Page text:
George Mason team highlights love, forgiveness as good governance practice
Extending the interpersonal power of love and forgiveness to a societal level takes visionary work by governmental leaders, so a George Mason University team is seeking to highlight examples of leaders incorporating those approaches.
The Love and Forgiveness Team at the School for Conflict Analysis and Resolution at George Mason University is working with Beyond Intractability and the Fetzer Institute to highlight and distill lessons from the work of governmental leaders who build aspects of love and forgiveness into their work.
To identify more leaders deserving of such recognition, the groups are seeking nominations from the public. And to cast the broadest net possible, nominees can include not only governmental officials, but “any entity that has the ability to affect a wide population stemming from either the local, national or international level,” says the program website.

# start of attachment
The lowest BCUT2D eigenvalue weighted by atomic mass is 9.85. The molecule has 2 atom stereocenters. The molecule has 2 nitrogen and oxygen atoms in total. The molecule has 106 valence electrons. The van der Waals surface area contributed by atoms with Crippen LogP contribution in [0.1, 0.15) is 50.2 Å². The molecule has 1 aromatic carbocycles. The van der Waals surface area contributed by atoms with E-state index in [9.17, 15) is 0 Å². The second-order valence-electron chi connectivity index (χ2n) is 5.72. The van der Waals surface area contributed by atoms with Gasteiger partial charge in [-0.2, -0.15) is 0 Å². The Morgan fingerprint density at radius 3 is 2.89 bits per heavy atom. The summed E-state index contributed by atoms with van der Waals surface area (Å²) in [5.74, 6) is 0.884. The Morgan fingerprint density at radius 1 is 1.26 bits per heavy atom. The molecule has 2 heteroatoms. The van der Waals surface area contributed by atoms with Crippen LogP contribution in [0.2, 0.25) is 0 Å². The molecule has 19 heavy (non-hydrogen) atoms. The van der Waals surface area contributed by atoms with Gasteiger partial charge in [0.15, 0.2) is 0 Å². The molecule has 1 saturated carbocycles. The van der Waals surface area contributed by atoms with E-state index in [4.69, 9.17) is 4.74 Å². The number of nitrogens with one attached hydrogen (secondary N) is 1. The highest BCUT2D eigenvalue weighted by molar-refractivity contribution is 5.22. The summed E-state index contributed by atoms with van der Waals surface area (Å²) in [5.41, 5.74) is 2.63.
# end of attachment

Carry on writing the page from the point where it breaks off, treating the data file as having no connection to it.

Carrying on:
With the program, the GMU team seeks to recognize individuals who are exemplars in promoting love and forgiveness, provide a platform for the exchange of ideas and opportunities and to offer inspiring stories from governing professionals towards the practical application and integration of love and forgiveness into governance programming.
Recent exemplars that have been profiled include: Izzeldin Abuelaish, Immaculée Ilibagiza, Aung San Suu Kyi, Nelson Mandela, and Imam Muhammad Ashafa and Pastor James Wuye (The Imam and the Pastor).
This is a project of the Fetzer Advisory Council on Governing Professions.